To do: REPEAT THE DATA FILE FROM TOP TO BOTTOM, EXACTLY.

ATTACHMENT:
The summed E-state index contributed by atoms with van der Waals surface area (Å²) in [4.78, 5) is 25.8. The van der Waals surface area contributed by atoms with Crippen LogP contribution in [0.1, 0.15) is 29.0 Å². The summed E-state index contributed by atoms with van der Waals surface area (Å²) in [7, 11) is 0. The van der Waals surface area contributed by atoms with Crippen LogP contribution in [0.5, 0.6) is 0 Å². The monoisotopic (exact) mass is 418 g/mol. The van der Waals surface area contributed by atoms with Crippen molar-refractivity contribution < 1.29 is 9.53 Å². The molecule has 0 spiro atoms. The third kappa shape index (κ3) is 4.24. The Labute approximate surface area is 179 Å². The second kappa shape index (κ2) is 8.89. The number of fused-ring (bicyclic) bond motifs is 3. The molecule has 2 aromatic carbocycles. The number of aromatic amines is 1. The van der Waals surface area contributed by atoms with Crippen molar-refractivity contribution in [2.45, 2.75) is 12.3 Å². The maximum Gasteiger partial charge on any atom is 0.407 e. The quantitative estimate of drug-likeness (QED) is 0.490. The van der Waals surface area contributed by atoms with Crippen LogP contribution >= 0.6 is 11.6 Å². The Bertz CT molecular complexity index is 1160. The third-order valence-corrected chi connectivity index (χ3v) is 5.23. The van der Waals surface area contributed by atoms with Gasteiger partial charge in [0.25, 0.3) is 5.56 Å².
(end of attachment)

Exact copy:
The summed E-state index contributed by atoms with van der Waals surface area (Å²) in [4.78, 5) is 25.8. The van der Waals surface area contributed by atoms with Crippen LogP contribution in [0.1, 0.15) is 29.0 Å². The summed E-state index contributed by atoms with van der Waals surface area (Å²) in [7, 11) is 0. The van der Waals surface area contributed by atoms with Crippen LogP contribution in [0.5, 0.6) is 0 Å². The monoisotopic (exact) mass is 418 g/mol. The van der Waals surface area contributed by atoms with Crippen molar-refractivity contribution < 1.29 is 9.53 Å². The molecule has 0 spiro atoms. The third kappa shape index (κ3) is 4.24. The Labute approximate surface area is 179 Å². The second kappa shape index (κ2) is 8.89. The number of fused-ring (bicyclic) bond motifs is 3. The molecule has 2 aromatic carbocycles. The number of aromatic amines is 1. The van der Waals surface area contributed by atoms with Crippen molar-refractivity contribution in [2.45, 2.75) is 12.3 Å². The maximum Gasteiger partial charge on any atom is 0.407 e. The quantitative estimate of drug-likeness (QED) is 0.490. The van der Waals surface area contributed by atoms with Crippen LogP contribution >= 0.6 is 11.6 Å². The Bertz CT molecular complexity index is 1160. The third-order valence-corrected chi connectivity index (χ3v) is 5.23. The van der Waals surface area contributed by atoms with Gasteiger partial charge in [0.25, 0.3) is 5.56 Å².